SARAH GREEN: But then, the framing question that you've been giving is who do you want your customers to become. And you've talked about designing customers. So which is it? Are you just recognizing what they want? Or are you actively molding them?
MICHAEL SCHRAGE: Ah, well, I think that is-- if you'll forgive me for saying this-- a brilliant question. If you gave me the choice as an entrepreneur between identifying what customers seem to be predisposed to becoming and innovating to enable, that seems to be a very good innovation path.
But let's say you want to transform your customer. Let's say you're somebody like, oh, let's pull a name out of a hat, Steve Jobs or Sergey Brin and Larry Page from Google. Then, you're using your technology competence, your technological superiority, to transform a customer. ....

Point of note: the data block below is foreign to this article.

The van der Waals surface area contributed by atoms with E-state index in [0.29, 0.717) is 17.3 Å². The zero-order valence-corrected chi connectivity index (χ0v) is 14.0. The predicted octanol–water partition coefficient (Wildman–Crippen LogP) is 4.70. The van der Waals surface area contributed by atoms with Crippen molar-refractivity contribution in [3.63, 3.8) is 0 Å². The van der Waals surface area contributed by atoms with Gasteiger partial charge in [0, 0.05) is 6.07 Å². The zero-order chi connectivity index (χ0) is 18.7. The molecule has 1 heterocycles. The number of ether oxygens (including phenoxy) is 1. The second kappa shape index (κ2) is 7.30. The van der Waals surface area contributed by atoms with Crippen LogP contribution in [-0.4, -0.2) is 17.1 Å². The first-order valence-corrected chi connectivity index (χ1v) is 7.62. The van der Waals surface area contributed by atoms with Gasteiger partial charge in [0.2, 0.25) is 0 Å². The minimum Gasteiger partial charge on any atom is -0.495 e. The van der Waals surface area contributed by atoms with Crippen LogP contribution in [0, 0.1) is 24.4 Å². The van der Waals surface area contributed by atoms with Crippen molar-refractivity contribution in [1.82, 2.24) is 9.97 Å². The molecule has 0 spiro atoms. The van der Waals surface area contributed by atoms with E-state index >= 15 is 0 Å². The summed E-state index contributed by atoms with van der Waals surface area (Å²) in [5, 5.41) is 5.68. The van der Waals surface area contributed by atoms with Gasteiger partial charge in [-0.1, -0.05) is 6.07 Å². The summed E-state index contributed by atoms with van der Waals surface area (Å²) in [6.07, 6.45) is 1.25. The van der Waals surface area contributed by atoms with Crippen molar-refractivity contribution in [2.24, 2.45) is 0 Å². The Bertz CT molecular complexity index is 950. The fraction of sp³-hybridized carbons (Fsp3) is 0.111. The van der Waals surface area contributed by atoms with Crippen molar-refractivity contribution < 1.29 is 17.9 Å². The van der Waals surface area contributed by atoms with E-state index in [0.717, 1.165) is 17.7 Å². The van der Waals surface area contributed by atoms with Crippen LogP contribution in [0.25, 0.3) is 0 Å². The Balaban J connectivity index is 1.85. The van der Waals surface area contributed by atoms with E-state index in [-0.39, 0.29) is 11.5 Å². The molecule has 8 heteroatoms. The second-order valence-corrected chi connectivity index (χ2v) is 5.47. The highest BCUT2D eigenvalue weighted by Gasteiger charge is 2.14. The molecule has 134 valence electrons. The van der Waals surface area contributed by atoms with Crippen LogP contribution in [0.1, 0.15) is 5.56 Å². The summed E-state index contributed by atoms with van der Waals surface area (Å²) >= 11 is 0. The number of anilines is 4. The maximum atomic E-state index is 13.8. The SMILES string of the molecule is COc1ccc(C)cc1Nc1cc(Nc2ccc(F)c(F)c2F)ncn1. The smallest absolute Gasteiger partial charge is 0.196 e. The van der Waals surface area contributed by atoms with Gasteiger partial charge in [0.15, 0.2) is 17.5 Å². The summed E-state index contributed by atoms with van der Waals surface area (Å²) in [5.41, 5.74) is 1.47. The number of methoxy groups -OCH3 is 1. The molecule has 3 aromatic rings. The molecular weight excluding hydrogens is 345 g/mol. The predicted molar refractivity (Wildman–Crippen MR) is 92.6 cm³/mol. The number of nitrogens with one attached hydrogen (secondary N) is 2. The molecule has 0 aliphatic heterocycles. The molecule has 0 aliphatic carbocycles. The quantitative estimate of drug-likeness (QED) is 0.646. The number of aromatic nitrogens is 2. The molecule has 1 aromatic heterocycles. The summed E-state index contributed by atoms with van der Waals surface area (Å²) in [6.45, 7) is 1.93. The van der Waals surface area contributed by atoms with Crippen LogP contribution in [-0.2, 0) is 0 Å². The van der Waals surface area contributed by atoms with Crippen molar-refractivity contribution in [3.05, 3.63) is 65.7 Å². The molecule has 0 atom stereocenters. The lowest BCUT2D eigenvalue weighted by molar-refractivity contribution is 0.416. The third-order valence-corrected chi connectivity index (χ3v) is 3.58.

You have a vision of the technology that transcends what the customer could think or know that they want.
But I am going to proceed under the happy and hopeful assumption that, on balance, the innovators I'm addressing in this book are predisposed to being ethical and moral when they make a value offering to transform their customers. And let's also be fair. Reasonable people can disagree on issues of morals and ethics in certain commercial spheres.